req.get('http://www.google.com', cb)
function (cb) {
  req.get('http://www.yahoo.com', cb)
function (cb) {
  req.get('http://www.msdn.com', cb)

asyncLoop(calls, (err, results) => {
  if(err) { 
    return console.log("There was a problem executing one of the calls: ", err)
  console.log("There are ", results.length, "sets of results")

Basically, you’re looping through three different HTTP calls and gathering their results, without having to use any external libraries for that (other than request to simplify the requesting code).

Console on steroids

The last tip I want to cover is a simple one, yet it can be very handy, especially when debugging or logging error information into your log files.

The console object is probably one (if not the most) used object from Node.js, since it’s so easy and useful, but we, especially when just starting to play around with the language, tend to only go with the log method, which is fine, but there is so much more to it that rarely gets used, let me explain.

Standard out and error

Usually, your terminal has two different streams you can write into. You, as a user will see both written in your screen, but with the right command line magic, you can redirect either to wherever you want. But how do you choose how to write to either one of them?

The log method writes into stdout, and the error method is what you would use to write into stderr (or standard error if you will).

console.error("Test error")
console.log("Test standard out")

That code, if executed, will only print both strings in your screen, with no difference between each other, but if you execute the script like this:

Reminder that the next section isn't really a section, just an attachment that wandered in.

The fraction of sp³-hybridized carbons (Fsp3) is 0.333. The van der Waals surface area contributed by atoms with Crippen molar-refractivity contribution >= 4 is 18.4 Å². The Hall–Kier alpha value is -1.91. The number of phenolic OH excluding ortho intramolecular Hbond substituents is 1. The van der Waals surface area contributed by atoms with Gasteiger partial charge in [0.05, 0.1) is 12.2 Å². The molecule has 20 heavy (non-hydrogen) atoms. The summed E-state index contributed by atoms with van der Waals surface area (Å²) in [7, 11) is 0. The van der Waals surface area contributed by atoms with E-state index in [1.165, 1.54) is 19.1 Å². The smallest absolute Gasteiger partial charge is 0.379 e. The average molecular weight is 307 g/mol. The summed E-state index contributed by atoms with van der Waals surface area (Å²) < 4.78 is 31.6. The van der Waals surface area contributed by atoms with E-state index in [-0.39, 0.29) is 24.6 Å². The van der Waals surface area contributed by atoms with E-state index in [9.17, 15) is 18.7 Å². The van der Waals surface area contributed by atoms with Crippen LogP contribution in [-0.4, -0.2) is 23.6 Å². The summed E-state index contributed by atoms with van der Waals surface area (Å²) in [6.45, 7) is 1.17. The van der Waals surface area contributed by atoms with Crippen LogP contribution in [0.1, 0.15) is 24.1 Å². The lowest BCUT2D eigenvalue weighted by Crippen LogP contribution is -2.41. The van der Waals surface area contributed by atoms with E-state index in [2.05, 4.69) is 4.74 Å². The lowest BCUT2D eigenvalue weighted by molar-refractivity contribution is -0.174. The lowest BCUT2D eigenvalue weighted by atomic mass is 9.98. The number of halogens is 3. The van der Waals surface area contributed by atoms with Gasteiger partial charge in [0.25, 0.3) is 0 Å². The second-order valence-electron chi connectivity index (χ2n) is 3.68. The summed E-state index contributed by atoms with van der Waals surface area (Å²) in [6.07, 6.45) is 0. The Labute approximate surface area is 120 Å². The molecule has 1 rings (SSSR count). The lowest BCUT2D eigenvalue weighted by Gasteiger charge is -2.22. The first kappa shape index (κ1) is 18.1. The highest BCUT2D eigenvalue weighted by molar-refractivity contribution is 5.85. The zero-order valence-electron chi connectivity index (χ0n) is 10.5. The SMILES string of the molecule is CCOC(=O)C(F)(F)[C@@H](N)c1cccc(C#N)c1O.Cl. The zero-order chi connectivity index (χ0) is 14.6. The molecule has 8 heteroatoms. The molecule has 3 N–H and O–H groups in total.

$ node script.js 1> out.log 2> err.log

Now, that’s a different story, now you’re redirecting the output of each stream into a different file.

Printing the stack trace

Another useful thing to do when logging is to print your stack trace, that would give you an idea of what was happening when the error occurred. In other languages doing this is pretty straightforward. It is also straightforward in Node.js, only not everyone is aware of it.

function triggerTrace() {
   console.trace(“Error log”)

By executing this code, you would get something like the following as the output:

Trace: Error log
at triggerTrace (/path/to/your/project/node-tips/console-tips.js:7:10)
at Object.<anonymous> (/path/to/your/project/node-tips/console-tips.js:10:1)
at Module._compile (internal/modules/cjs/loader.js:702:30)
at Object.Module._extensions..js (internal/modules/cjs/loader.js:713:10)
at Module.load (internal/modules/cjs/loader.js:612:32)
at tryModuleLoad (internal/modules/cjs/loader.js:551:12)
at Function.Module._load (internal/modules/cjs/loader.js:543:3)